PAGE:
Sunday, March 25, 2007

The Good Ol' Days...of Book Buying

In the past month, I've gone out scouting, as we say, and the process has made me nostalgic for the so-called "good ol' days." I've been buying books in large quantities for well over 20 years now. Many things have changed since I began this path in my life, for instance, the number of people buying books, the price of books bought (generally higher) and sold (generally lower), bookseller aids, technology, the cost of gas, 'Antique Roadshow' and eBay mentality, and the overall dumbing down of the business of books as a whole.

Earlier this year I became more fully aware of how the supply end has changed dramatically. As in most things in life, changes gradually occur over time and the totality may be hardly noticed until something happens that brings all the changes to the forefront of your consciousness. That something was pulling a book from the stored portion of my personal collection.

I opened the box to find so many wonderful rare and out - of - print books that I spent several hours looking at each book. After enjoying my books, I remembered how little I had to pay for those books, and that for the most part, virtually no one looked for books to sell or for themselves at the time of my purchase. In my very early years of scouting, more books than buyers existed. Most people selling books to me were trying to rid themselves of the books, so much of a burden was the printed word then. I cannot recount the number of times that people told me they took truckloads of books to the dump because they thought no one wanted books. I still shudder at the thought. Granted, not every book is wanted or worth the bother, but heaven knows what treasures now are buried with actual trash!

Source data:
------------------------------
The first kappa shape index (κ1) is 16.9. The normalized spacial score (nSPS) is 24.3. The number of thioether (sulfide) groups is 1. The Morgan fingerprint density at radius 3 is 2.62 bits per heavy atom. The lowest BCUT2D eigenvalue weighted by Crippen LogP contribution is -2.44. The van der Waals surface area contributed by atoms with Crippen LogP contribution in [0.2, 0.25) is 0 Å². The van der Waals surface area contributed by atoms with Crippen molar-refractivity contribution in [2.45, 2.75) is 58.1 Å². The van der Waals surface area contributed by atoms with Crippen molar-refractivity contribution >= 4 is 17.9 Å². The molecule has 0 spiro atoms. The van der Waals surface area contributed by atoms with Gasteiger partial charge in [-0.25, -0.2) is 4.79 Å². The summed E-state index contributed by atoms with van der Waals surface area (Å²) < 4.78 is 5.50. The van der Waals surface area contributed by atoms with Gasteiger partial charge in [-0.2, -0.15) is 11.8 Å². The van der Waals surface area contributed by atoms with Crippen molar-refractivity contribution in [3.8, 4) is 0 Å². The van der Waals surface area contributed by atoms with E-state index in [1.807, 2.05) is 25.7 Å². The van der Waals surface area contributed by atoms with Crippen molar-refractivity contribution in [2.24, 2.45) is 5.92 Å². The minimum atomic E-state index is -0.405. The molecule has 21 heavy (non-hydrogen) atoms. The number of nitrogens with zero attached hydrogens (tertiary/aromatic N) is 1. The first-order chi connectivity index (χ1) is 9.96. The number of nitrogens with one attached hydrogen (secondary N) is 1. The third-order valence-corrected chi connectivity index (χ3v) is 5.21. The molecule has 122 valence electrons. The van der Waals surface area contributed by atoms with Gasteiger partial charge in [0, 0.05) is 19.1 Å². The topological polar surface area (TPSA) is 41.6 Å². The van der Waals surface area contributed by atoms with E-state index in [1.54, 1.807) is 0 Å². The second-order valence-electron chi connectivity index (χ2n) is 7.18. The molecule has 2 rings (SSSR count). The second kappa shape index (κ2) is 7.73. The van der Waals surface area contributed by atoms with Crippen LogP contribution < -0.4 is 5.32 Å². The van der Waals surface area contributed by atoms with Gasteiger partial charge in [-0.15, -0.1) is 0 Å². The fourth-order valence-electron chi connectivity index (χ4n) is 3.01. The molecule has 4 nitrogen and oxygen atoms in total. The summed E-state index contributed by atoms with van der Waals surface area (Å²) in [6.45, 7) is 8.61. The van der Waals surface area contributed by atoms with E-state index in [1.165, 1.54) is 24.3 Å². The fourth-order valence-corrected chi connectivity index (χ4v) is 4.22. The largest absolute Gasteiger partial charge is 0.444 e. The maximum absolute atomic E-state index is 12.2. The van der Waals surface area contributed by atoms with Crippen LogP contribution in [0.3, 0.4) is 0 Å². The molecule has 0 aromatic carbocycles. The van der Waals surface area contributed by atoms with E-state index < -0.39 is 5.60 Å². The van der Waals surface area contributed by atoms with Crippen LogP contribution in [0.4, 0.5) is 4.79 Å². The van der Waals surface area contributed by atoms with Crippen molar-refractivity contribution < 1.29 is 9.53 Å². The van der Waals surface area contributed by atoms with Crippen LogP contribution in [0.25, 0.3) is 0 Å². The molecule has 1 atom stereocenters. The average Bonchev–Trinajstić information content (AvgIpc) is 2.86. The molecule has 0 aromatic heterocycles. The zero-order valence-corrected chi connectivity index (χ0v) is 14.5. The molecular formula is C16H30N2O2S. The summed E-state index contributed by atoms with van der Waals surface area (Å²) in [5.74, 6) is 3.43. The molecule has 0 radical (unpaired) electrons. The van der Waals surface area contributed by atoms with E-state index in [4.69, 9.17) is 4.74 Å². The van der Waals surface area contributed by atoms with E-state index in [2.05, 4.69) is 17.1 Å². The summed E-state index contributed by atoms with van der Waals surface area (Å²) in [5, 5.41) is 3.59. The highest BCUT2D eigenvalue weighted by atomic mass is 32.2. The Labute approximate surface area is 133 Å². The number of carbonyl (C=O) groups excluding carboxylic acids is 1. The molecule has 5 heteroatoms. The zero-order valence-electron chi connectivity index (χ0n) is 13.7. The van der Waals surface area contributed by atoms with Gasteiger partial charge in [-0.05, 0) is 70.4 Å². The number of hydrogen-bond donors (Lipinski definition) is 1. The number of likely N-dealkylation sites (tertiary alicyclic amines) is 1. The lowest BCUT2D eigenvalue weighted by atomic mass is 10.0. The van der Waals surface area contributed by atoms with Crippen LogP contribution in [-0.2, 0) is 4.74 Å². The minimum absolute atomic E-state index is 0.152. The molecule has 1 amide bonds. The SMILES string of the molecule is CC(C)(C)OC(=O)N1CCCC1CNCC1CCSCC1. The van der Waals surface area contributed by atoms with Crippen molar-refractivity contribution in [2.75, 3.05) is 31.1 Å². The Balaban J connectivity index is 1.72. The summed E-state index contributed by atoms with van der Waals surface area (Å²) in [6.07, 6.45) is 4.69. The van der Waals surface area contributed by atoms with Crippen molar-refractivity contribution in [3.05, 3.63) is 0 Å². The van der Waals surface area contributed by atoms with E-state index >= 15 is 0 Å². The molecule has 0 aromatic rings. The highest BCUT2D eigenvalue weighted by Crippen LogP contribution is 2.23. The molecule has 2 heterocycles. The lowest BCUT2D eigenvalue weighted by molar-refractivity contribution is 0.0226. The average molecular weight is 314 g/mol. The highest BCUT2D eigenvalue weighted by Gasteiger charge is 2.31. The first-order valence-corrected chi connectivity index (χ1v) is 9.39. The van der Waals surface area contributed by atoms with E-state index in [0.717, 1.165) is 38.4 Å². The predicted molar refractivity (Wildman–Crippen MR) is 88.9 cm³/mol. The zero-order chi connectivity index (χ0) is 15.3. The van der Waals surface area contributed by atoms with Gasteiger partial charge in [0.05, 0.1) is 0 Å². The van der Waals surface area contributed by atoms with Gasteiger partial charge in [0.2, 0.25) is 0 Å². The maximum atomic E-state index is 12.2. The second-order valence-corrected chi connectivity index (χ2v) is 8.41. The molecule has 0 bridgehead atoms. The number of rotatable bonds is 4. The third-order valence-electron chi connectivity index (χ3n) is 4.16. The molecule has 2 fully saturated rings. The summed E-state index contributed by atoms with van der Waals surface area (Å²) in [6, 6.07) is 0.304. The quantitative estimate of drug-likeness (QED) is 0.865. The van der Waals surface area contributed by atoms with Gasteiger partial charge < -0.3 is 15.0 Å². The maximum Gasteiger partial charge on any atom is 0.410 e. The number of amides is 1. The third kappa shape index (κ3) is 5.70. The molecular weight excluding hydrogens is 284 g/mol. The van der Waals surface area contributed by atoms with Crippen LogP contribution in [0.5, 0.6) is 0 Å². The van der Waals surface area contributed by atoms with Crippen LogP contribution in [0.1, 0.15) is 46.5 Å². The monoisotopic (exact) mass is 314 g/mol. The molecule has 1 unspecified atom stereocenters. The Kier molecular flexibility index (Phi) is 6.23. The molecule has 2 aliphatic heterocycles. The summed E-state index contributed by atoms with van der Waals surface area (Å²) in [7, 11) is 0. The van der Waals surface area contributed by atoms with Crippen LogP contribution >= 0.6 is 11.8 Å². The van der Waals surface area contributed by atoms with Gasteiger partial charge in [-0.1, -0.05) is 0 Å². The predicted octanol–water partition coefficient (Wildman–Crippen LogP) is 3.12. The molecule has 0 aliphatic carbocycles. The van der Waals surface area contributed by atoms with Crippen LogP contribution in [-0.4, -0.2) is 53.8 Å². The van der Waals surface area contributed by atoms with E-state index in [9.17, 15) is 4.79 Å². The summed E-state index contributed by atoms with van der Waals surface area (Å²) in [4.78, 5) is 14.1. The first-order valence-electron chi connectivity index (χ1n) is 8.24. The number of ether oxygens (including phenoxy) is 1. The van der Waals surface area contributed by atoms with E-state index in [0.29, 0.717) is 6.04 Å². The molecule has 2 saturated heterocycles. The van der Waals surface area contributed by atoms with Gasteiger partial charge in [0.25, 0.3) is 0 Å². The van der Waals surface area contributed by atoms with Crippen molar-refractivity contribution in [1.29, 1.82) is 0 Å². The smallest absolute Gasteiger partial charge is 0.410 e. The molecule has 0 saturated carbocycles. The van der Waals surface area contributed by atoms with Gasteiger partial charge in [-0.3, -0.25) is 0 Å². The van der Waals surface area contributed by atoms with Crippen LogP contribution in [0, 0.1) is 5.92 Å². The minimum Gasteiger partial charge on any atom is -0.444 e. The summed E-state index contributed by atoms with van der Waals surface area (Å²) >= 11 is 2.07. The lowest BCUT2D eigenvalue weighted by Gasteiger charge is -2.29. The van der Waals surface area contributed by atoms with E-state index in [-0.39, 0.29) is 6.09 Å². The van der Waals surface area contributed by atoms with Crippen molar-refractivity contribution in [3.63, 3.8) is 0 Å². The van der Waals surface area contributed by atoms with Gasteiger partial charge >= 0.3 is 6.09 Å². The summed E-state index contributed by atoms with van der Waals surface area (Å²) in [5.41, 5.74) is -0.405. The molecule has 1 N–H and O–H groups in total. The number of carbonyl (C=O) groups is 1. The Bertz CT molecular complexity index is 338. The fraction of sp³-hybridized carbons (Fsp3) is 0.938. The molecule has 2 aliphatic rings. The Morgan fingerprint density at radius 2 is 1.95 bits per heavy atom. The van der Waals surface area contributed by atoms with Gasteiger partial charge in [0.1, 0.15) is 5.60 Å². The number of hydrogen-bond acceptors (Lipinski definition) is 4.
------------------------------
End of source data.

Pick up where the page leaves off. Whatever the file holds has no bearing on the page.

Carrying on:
Yes, I long for the good old days, not so much for the quantity of books available to me, but for the type of competition back then.
Now, I encounter what I call the book "widgeteer." You know the type. The ones that scan every single book in sight that has a UPC label. The people that cannot make a single purchase without a device telling them what to do. The ones that leave the antiquarian or scarce OOPs/OPs and any other book without something scannable. Sure, I know some of the books they grab are likely valuable, but will they the next time they see the identical title? Do they even know why? Or care? I suppose it doesn't matter... It doesn't to me in matters of business, but as a book lover..

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